Mechanism of synthesis of vicibactin by R. leguminosarum

Vicibactin is a trihydroxamate, made up of three residues each of D-ornithine acetylated at N2 and hydroxylated at N5 and 3-hydroxybutyrate, the bonds being alternating ester and peptide types. The sequence of steps leading to vicibactin synthesis from l -ornithine and 3-hydroxybutyrate theoretically require only 3 three genes - a hydroxylase, an acetylase and a non-ribosomal peptide synthetase. Collaborative work on the genetics between CRS and Prof. Johnston"s group at the University of E. Anglia in UK have now identified about 10 genes which actually affect vicibactin synthesis in one way or another. The hydroxylase and peptide synthetase have been unequivocally identified, but there are three potential acetylases in the cluster, mutants of which show a variety of phenotypes from no vicibactin production, through a non-acetylated vicibactin to the wild-type. Mutation in yet another gene which by homology is not an acetylase results in a non-acetylated vicibactin.

This project would be about using a variety of techniques, biochemical and others, to sort out which genes are responsible for which steps in biosynthesis. From the collaborative project, we have access to mutants with reporter gene insertions in each of the genes in the regulon.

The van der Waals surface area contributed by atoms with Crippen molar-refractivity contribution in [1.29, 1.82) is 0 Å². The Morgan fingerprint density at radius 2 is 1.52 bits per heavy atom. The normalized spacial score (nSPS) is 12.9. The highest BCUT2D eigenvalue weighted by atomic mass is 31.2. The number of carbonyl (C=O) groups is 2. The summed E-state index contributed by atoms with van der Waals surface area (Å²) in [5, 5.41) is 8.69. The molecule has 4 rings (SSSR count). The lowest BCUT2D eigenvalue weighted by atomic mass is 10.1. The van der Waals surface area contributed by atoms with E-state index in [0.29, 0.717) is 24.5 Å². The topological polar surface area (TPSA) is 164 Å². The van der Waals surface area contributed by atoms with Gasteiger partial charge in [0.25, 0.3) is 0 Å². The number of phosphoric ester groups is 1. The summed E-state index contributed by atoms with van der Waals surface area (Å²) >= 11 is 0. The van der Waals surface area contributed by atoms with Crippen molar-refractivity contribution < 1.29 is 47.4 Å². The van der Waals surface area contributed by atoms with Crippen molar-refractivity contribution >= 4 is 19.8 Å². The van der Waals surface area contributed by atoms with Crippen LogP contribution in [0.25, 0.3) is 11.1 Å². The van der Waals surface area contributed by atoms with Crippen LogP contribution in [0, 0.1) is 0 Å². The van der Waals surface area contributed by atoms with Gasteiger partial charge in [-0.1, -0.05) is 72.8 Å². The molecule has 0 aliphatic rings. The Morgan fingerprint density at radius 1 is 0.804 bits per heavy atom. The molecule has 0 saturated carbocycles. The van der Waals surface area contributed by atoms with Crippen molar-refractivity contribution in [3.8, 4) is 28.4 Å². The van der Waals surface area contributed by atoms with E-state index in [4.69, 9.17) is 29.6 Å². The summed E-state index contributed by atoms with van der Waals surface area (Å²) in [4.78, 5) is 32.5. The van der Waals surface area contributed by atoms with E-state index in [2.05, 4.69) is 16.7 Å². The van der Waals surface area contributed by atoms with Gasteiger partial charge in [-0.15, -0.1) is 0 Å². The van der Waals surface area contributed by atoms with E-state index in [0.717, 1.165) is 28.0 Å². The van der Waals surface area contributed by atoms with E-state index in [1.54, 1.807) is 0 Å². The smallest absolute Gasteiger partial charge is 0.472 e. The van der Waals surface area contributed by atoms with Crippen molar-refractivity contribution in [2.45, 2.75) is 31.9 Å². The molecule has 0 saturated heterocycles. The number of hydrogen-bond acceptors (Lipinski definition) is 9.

Molecular biology and physiology of acid tolerance in Sinorhizobium meliloti, Rhizobium leguminosarum and Rhizobium tropici

The propagation of legumes is affected by harsh environmental and soil conditions that affect survival and growth of RNB, the microsymbionts. Low soil pH is one of the stresses that affect legume production in large areas of Australia and in many parts of the world. RNB display a range of sensitivity to low pH, Sinorhizobium meliloti being the most acid-sensitive. Lucerne, a perennial species with the potential to lower soil water tables and assist in controlling salinisation, requires this micro-symbiont for nodulation is therefore especially vulnerable in acid soils.

Over the pas decade we have used three different approaches to characterise the molecular mechanism of low pH tolerance in root nodule bacteria.

(1) Low pH-sensitive mutants were generated from an acid-tolerant strain to identify the genes that are essential for growth at low pH.

(2) Low pH-regulated gene fusions were created, to identify the genes that are controlled by pH.

(3) 2 D gel electrophoresis, followed by N-terminal sequencing of selected proteins, has also been used to identify low pH-regulated proteins.

Construction of genetic tools for site directed mutagenesis